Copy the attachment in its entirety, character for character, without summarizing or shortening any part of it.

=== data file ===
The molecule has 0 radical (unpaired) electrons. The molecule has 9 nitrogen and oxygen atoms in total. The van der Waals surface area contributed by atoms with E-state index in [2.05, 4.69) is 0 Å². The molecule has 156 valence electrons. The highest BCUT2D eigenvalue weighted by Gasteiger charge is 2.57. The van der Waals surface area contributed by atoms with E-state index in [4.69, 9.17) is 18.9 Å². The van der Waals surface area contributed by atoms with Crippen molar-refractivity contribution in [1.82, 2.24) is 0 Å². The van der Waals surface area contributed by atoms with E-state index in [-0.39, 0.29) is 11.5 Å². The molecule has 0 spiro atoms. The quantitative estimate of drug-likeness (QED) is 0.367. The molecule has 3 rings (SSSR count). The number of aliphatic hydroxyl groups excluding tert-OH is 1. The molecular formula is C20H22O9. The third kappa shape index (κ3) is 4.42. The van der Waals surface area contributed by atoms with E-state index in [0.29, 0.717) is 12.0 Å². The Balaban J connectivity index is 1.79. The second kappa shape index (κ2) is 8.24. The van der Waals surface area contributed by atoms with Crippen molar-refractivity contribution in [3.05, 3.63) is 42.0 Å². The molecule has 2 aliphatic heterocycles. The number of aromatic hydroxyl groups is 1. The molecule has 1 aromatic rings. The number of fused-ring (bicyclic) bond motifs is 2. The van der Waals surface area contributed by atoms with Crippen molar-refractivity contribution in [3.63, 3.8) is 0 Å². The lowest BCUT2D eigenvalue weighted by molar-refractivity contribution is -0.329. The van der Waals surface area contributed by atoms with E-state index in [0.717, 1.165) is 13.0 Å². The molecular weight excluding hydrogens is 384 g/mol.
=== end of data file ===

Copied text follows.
The molecule has 0 radical (unpaired) electrons. The molecule has 9 nitrogen and oxygen atoms in total. The van der Waals surface area contributed by atoms with E-state index in [2.05, 4.69) is 0 Å². The molecule has 156 valence electrons. The highest BCUT2D eigenvalue weighted by Gasteiger charge is 2.57. The van der Waals surface area contributed by atoms with E-state index in [4.69, 9.17) is 18.9 Å². The van der Waals surface area contributed by atoms with Crippen molar-refractivity contribution in [1.82, 2.24) is 0 Å². The van der Waals surface area contributed by atoms with E-state index in [-0.39, 0.29) is 11.5 Å². The molecule has 0 spiro atoms. The quantitative estimate of drug-likeness (QED) is 0.367. The molecule has 3 rings (SSSR count). The number of aliphatic hydroxyl groups excluding tert-OH is 1. The molecular formula is C20H22O9. The third kappa shape index (κ3) is 4.42. The van der Waals surface area contributed by atoms with E-state index in [0.29, 0.717) is 12.0 Å². The Balaban J connectivity index is 1.79. The second kappa shape index (κ2) is 8.24. The van der Waals surface area contributed by atoms with Crippen molar-refractivity contribution in [3.05, 3.63) is 42.0 Å². The molecule has 2 aliphatic heterocycles. The number of aromatic hydroxyl groups is 1. The molecule has 1 aromatic rings. The number of fused-ring (bicyclic) bond motifs is 2. The van der Waals surface area contributed by atoms with Crippen molar-refractivity contribution in [3.63, 3.8) is 0 Å². The lowest BCUT2D eigenvalue weighted by molar-refractivity contribution is -0.329. The van der Waals surface area contributed by atoms with E-state index in [0.717, 1.165) is 13.0 Å². The molecular weight excluding hydrogens is 384 g/mol.